New York City saw $2.5 billion worth of construction projects get off the ground last quarter, a 64 percent decline from the first quarter of the year’s $6.9 billion, and a sign that an industry recovery may be further off on the horizon than previously hoped, according to the latest report from the New York Building Congress.
The second quarter volume also represents a 43 percent year-over-year drop and a 55 percent drop from the same period in 2008, according to the report, which is based on data from McGraw-Hill Dodge and includes new construction, alterations, renovations and public works projects like bridges and highways.
The non-residential sector, including offices, hotels, schools, cultural institutions and government buildings, fared worst, with starts down to $1.5 billion during the second quarter from $5.4 billion during the first three months of the year.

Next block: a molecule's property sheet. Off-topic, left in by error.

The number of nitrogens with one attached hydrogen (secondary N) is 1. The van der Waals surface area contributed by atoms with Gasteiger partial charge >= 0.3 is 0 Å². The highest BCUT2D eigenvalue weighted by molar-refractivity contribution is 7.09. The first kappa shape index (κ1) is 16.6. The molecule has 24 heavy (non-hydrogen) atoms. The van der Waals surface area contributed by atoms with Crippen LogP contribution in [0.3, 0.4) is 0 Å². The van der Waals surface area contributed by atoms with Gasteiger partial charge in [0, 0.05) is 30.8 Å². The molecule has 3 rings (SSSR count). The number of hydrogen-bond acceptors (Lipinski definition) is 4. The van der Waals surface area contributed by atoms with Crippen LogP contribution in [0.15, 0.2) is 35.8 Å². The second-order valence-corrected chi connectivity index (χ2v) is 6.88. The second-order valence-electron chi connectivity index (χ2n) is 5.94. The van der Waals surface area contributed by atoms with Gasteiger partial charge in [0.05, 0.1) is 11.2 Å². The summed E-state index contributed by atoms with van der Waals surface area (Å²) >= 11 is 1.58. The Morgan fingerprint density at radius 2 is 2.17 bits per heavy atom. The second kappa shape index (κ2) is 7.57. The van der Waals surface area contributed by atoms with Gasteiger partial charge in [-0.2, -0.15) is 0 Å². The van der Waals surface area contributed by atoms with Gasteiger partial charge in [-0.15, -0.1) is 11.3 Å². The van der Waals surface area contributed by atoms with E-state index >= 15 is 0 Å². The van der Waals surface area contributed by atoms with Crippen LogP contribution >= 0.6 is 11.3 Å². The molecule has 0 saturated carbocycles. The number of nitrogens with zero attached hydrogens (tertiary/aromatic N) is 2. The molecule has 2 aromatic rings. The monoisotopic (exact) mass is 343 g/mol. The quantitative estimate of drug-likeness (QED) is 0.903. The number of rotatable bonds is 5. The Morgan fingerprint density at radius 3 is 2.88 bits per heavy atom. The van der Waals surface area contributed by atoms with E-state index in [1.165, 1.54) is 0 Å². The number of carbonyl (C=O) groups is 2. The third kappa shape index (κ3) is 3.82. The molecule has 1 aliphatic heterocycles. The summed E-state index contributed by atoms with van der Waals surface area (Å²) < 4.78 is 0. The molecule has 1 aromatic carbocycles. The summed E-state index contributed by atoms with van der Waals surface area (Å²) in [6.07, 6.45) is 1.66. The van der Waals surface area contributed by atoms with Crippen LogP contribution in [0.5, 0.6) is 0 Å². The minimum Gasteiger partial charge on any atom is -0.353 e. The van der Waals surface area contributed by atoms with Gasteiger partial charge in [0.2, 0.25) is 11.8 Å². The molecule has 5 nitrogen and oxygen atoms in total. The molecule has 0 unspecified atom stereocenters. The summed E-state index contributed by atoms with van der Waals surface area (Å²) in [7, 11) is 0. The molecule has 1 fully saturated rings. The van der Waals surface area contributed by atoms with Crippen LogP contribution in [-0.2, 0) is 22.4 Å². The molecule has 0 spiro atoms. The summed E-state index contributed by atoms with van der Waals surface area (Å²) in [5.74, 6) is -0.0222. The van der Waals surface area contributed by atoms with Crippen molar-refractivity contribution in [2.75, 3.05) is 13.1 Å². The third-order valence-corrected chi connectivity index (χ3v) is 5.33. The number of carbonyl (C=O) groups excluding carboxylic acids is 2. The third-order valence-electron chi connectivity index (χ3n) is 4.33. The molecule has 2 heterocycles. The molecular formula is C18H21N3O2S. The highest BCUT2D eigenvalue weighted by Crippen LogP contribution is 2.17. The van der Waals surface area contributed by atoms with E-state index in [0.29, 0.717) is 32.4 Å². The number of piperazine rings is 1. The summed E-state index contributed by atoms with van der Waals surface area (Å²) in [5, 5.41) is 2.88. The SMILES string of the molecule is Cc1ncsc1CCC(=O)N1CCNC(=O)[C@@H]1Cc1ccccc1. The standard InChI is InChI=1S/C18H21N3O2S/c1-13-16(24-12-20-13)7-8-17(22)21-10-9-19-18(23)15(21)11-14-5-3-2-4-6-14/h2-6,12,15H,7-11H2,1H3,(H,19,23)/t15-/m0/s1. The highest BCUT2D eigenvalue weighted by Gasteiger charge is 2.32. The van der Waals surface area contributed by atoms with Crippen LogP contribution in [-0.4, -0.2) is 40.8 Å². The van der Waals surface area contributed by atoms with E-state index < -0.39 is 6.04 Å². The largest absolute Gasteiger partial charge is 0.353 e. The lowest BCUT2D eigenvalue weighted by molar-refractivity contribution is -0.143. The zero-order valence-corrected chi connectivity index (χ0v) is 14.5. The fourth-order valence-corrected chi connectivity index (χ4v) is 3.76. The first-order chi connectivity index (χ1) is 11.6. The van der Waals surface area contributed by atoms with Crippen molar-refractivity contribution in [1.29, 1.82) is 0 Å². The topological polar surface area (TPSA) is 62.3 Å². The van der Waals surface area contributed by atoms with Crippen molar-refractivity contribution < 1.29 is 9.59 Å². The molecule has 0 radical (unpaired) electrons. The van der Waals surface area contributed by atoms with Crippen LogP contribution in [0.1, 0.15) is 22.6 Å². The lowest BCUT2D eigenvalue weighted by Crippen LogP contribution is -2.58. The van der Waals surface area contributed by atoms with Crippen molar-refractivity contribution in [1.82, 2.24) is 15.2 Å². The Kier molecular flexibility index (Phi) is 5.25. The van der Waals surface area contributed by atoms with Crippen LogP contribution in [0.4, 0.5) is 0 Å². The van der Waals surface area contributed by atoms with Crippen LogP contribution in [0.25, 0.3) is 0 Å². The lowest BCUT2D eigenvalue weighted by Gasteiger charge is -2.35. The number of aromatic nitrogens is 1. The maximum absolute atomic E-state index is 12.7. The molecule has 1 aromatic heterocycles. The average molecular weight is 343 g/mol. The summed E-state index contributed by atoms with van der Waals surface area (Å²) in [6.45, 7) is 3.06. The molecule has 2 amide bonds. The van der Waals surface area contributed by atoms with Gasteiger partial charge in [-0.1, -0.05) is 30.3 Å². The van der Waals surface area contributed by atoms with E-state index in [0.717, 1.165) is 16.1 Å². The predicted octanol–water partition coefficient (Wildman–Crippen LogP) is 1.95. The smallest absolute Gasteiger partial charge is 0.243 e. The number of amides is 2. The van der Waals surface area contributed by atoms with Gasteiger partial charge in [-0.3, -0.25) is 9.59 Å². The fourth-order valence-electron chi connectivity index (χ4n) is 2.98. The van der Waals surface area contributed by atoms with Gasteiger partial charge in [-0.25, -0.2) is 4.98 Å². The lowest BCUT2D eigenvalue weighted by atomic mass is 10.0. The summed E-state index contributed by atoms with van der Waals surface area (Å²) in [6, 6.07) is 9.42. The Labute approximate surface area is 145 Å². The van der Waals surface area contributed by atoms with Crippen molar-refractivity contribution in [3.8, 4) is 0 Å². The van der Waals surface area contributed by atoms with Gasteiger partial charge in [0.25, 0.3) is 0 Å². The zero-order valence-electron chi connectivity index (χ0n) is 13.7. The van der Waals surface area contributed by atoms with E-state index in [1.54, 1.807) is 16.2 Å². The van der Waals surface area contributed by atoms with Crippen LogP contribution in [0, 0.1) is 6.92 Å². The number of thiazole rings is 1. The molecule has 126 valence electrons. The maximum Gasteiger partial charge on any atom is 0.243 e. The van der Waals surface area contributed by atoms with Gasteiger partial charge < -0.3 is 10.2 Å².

Only slightly better, the residential sector saw project starts decline to $266 million in the second quarter, from $673 million in the first.
Non-building projects experienced modest declines, with starts down to $702 million in the second quarter from $774 million the quarter before.
“The second quarter numbers are clearly disappointing — especially coming on the heels of two relatively impressive quarters,” said Richard Anderson, president of the New York Building Congress. “Even more troubling is the lack of construction starts by the government sector, which has recently been responsible for about 60 percent of all construction activity in New York City.”
“If the city and state governments are unable to maintain their capital budgets in the face of declining revenues, and if the federal government loses its appetite for stimulus spending, it looks like rough sledding for the construction industry,” Anderson said.